[1 vial $5.55]
- IV or IM
- treatment of infections caused by susceptible organisms
- empirical treatment of bacterial meningitis
PRESENTATION AND ADMINISTRATION:
500mg, 1g and 2g vials of powder Add appropriate volume of water for injection to a vial then shake well until all powder is dissolved. Prepare the solutions as follows:
Inject slowly over 3-5 minutes
Store at room temperature
Normal saline, Glucose and sodium chloride, glucose 5%
Reconstitute with 0.5% lignocaine as follows:
1-2g daily; for bacterial meningitis 4g daily is required and is often administered as 2g 12 hrly
DOSAGE IN RENAL FAILURE AND RENAL REPLACEMENT THERAPY:
- Dose as in normal renal function
DOSAGE IN PAEDIATRICS:
Note:for treatment of bacterial meningitis where IV access is not obtained use an IM load of 80-100 mg/kg, then 80-100 mg/kg/dose IM (max. 2000 mg/dose) every 24 hours starting 12 hrs after load.
- Ceftriaxone is excreted via both biliary and renal excretion. The bactericidal activity of ceftriaxone results from inhibition of cell wall synthesis. Ceftriaxone has a high degree of stability in the presence of beta lactamases, both penicillinases and cephalosporinases, of gram-negative and gram-positive bacteria. Ceftriaxone has been shown to be active against most strains of the following microorganisms, both in vitro and in clinical infections:
- Aerobic Gram-Negative Microorganisms:
Haemophilus influenzae (including ampicillin-resistant and beta-lactamase producing strains)
Moraxella catarrhalis (including beta-lactamase producing strains)
Neisseria gonorrhoeae (including penicillinase- and nonpenicillinase-producing strains)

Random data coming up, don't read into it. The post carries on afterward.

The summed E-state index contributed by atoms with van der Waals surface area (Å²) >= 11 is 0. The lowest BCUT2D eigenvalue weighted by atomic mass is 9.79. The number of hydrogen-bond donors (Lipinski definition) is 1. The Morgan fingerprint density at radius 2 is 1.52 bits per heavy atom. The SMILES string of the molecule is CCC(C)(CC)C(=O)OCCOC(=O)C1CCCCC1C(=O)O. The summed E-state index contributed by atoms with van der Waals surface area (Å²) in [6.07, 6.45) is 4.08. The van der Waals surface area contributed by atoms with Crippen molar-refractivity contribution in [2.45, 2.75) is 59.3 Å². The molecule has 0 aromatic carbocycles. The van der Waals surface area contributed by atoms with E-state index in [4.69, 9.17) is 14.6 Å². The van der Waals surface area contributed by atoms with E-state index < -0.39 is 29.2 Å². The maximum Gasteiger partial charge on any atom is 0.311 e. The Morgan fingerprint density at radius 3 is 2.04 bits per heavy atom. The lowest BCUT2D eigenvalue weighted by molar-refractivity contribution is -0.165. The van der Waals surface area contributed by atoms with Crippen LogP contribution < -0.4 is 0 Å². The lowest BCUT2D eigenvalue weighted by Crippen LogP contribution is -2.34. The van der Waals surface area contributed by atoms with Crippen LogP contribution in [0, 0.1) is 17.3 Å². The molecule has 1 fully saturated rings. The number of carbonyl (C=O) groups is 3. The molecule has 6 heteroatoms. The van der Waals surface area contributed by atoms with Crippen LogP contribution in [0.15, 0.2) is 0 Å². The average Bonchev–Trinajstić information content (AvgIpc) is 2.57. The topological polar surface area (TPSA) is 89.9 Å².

Note: Many strains of the above organisms that are multiply resistant to other antibiotics, e.g., penicillins, cephalosporins, and aminoglycosides, are susceptible to ceftriaxone.
- Aerobic Gram-Positive Microorganisms:
Staphylococcus aureus (including penicillinase-producing strains)
Viridans group streptococci
Note: Methicillin-resistant staphylococci are resistant to cephalosporins, including ceftriaxone. Most strains of Group D streptococci and enterococci, e.g., Enterococcus (Streptococcus) faecalis are resistant.
- Anaerobic Microorganisms:
Note: Most strains of Clostridium difficile are resistant.
- hypersensivity to cephalosporins
Cephalosporins are a common cause of anaphylactic reactions and cross reactivity with penicillins may occur
- Pseudomembranous colitis
Pseudomembranous colitis has been reported with nearly all antibacterial agents, including cefotaxime, and may range in severity from mild to life-threatening. Therefore, it is important to consider this diagnosis in patients who present with diarrhoea subsequent to the administration of antibacterial agents.
Prescribing Ceftriaxone in the absence of a proven or strongly suspected bacterial infection or a prophylactic indication is unlikely to provide benefit to the patient and increases the risk of the development of drug-resistant bacteria.
Positive direct Coombs’ tests have been reported during treatment with the cephalosporin antibiotics. It should be recognised that a positive Coombs’ test may be due to the drug.
- Laboratory Tests:
No tests additional to usual ICU tests are required
- Drug/Laboratory Test Interactions:
None of note
IMPORTANT DRUG INTERACTIONS FOR THE ICU
- None of note.
- Body as a Whole:
serum sickness, diaphoresis and flushing
- Haematological System:
Agranulocytosis, leukocytosis, leukopenia, lymphocytosis, thrombocytopenia, monocytosis, eosinophilia
- Urogenital System:
- Digestive System:
Diarrhoea, abdominal pain, nausea or vomiting, increased ALP and bilirubin
- Nervous System:
Cephalosporin-Class Adverse Reactions
In addition to the adverse reactions listed above that have been observed in patients treated with ceftriaxone, the following adverse reactions and altered laboratory tests have been reported for cephalosporin-class antibiotics: fever, abdominal pain, superinfection, renal dysfunction, toxic nephropathy, haemorrhage, false positive test for urinary glucose, elevated bilirubin, elevated LDH, and pancytopenia. Several cephalosporins have been implicated in triggering seizures, paticularly in patients with renal impairment when the dosage was not reduced. If seizures associated with drug therapy occur, the drug should be discontinued. Anticonvulsant therapy can be given if clinically indicated